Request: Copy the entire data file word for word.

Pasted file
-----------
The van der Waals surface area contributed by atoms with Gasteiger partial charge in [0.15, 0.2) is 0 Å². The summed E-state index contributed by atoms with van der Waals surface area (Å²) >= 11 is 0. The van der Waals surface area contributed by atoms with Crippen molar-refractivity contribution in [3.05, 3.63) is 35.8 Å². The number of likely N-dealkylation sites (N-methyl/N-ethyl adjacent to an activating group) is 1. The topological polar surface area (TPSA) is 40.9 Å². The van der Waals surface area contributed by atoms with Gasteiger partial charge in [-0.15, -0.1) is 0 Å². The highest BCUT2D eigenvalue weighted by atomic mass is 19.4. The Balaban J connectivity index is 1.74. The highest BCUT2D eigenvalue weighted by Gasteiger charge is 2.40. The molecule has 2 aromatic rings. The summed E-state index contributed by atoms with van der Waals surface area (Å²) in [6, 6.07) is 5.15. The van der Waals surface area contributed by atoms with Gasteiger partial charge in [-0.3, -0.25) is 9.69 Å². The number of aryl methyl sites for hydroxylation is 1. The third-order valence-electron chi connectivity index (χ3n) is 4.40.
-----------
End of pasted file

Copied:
The van der Waals surface area contributed by atoms with Gasteiger partial charge in [0.15, 0.2) is 0 Å². The summed E-state index contributed by atoms with van der Waals surface area (Å²) >= 11 is 0. The van der Waals surface area contributed by atoms with Crippen molar-refractivity contribution in [3.05, 3.63) is 35.8 Å². The number of likely N-dealkylation sites (N-methyl/N-ethyl adjacent to an activating group) is 1. The topological polar surface area (TPSA) is 40.9 Å². The van der Waals surface area contributed by atoms with Gasteiger partial charge in [-0.15, -0.1) is 0 Å². The highest BCUT2D eigenvalue weighted by atomic mass is 19.4. The Balaban J connectivity index is 1.74. The highest BCUT2D eigenvalue weighted by Gasteiger charge is 2.40. The molecule has 2 aromatic rings. The summed E-state index contributed by atoms with van der Waals surface area (Å²) in [6, 6.07) is 5.15. The van der Waals surface area contributed by atoms with Gasteiger partial charge in [-0.3, -0.25) is 9.69 Å². The number of aryl methyl sites for hydroxylation is 1. The third-order valence-electron chi connectivity index (χ3n) is 4.40.